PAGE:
Once relevant documentation has been gathered, the next step of the penetration testing methodology is to use that information to build a complete profile of your company and its assets. Once this is established, target primary and secondary assets will be determined and further scrutinized.
Assets could entail a variety of different elements, including organizational data (e.g., policies, procedures, trade secrets), employee and customer data and “human assets”—high-level employees that could be exploited in a manner of ways. In a good penetration testing methodology, the provider won’t be biased in what assets they’re seeking out unless they are instructed to. Otherwise, they will work to identify those with the highest value.
With the target assets established, the provider will then work to determine the best entry point to exploit those assets. A good penetration testing methodology will provide strict guidelines on project scope to ensure the client’s desired outcome is met.
Sometimes this analysis can be a no-limits effort to uncover all potential vulnerabilities. In other cases, the provider will be asked to target a specific set of potential trouble spots. In a thorough penetration testing methodology, the extent of the vulnerability is then assessed, including the level of weakness and the sensitivity of the information it might expose.
Exploitation & Post-Exploitation
The next step in the penetration testing methodology is the attack itself. Just as in a real-world data breach, a properly executed exploitation can happen very quickly.
Once the provider has gained access to your systems, they will not only continue working to avoid detection, but also attempt a strategy known as “privilege escalation” to gain greater access to the system, as well as additional potential assets.
As the penetration testing methodology progresses to post-exploitation after the target has been achieved, the provider will assess the value of the compromised machine or entry point and determine whether it could be further exploited for later use.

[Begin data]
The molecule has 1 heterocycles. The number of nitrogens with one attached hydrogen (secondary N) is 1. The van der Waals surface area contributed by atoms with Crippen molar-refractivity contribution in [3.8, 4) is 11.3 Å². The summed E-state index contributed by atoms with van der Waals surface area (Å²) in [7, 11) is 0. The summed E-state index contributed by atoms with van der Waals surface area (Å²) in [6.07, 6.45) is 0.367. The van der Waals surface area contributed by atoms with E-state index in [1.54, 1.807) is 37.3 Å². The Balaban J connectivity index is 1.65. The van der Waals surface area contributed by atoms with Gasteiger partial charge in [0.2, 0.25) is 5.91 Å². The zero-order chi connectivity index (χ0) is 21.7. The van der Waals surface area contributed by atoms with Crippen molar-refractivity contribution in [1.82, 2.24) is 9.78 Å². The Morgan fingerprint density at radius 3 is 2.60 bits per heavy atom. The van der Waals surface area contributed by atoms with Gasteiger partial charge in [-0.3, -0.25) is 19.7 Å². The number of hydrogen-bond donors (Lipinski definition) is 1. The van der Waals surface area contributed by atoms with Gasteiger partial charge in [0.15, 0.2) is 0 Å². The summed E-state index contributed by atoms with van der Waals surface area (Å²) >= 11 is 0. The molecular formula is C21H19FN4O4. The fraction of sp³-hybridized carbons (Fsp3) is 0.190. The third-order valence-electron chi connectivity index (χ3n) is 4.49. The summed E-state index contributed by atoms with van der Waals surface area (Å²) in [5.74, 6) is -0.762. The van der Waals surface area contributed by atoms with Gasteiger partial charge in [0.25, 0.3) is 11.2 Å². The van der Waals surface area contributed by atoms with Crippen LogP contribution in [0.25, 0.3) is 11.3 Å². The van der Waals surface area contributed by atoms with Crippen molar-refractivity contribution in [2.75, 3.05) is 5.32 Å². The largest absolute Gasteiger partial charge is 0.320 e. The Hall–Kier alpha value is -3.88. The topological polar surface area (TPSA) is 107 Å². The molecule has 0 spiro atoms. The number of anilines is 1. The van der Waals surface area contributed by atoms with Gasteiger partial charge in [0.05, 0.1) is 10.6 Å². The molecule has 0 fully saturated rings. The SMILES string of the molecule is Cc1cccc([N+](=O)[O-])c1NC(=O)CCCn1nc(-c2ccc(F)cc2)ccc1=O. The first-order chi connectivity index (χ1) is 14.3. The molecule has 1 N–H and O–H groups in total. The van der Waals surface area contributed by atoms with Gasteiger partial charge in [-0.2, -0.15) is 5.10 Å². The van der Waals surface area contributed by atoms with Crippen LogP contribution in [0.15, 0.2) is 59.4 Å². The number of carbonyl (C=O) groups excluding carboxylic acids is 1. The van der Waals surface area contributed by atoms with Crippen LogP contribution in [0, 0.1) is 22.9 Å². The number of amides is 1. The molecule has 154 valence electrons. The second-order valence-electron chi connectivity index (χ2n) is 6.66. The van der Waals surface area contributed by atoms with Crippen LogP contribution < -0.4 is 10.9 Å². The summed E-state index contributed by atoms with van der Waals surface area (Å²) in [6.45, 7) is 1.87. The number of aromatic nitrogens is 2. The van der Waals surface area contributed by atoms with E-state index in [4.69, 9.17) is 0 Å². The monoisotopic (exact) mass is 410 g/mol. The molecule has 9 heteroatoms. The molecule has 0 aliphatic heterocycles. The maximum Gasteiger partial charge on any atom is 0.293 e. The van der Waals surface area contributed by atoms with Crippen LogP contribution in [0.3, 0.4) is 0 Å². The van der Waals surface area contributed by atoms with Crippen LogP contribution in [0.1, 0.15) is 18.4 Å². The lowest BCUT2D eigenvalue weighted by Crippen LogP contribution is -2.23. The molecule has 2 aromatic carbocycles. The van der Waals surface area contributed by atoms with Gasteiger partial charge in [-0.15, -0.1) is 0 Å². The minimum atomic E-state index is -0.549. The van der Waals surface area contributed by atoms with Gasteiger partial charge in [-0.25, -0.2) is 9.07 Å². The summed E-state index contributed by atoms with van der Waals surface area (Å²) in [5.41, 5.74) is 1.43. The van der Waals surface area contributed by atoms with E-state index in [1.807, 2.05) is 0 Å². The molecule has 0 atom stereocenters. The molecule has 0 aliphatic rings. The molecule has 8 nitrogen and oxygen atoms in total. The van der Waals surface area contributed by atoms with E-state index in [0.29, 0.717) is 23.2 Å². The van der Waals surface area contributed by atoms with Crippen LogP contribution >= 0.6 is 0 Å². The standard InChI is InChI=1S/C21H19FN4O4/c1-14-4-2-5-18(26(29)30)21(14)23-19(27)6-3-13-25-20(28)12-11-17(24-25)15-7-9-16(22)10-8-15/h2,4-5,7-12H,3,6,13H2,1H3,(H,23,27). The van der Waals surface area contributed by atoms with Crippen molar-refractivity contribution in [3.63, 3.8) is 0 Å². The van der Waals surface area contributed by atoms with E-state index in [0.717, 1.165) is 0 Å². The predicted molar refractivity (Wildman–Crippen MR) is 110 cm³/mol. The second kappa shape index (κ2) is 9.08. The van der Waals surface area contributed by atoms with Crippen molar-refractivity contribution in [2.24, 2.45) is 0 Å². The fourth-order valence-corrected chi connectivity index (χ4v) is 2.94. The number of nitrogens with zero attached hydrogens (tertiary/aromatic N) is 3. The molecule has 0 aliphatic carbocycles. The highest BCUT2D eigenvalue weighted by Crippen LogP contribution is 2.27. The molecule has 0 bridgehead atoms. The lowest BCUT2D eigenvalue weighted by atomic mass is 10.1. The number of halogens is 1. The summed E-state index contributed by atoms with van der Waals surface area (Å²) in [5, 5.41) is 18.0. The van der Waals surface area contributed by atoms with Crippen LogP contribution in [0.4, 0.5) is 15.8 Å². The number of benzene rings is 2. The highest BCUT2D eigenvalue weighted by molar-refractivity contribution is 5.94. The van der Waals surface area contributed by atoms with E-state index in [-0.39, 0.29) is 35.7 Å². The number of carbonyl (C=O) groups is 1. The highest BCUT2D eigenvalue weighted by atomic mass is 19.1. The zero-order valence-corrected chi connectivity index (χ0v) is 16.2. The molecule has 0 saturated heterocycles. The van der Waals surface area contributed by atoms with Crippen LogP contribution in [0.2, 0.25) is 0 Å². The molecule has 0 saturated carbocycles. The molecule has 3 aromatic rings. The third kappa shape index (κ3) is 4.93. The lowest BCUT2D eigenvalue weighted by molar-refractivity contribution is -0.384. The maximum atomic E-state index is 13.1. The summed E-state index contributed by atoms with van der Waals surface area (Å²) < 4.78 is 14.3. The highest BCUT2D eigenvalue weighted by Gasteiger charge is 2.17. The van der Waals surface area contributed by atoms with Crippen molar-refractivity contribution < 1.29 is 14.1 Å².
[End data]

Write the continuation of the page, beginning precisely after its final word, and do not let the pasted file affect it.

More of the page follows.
Clearly, a thorough penetration testing methodology involves a great deal of work in data collection, analysis and exploitation. But how will the provider report on this information so that your organization can turn it into actionable solutions?
Here are some considerations:
1. Get Specifics: High-level recommendations may provide a basic context for the problems with your web applications, but they aren’t always very helpful to the people charged with implementation.
2. Walk-Throughs: Nothing beats learning through experience. Providers should be prepared to show relevant employees and specialists exactly what they did—and also how difficult it was to accomplish.
3. Risk Level: Naturally, the more challenging an attack is to pull off, the harder it will be for others to do so. Providers should include a detailed report on the risk level of the vulnerabilities they encountered, as well as an assessment of the potential business impact if they are exploited.
Finally, don’t be afraid to ask questions of your provider. A good penetration testing methodology, after all, is all about being as informed as possible.
Sign-up for our free newsletter to kick off your day with the latest technology insights, or share the article with your friends and contacts on Facebook, Twitter or Google+ using the icons below.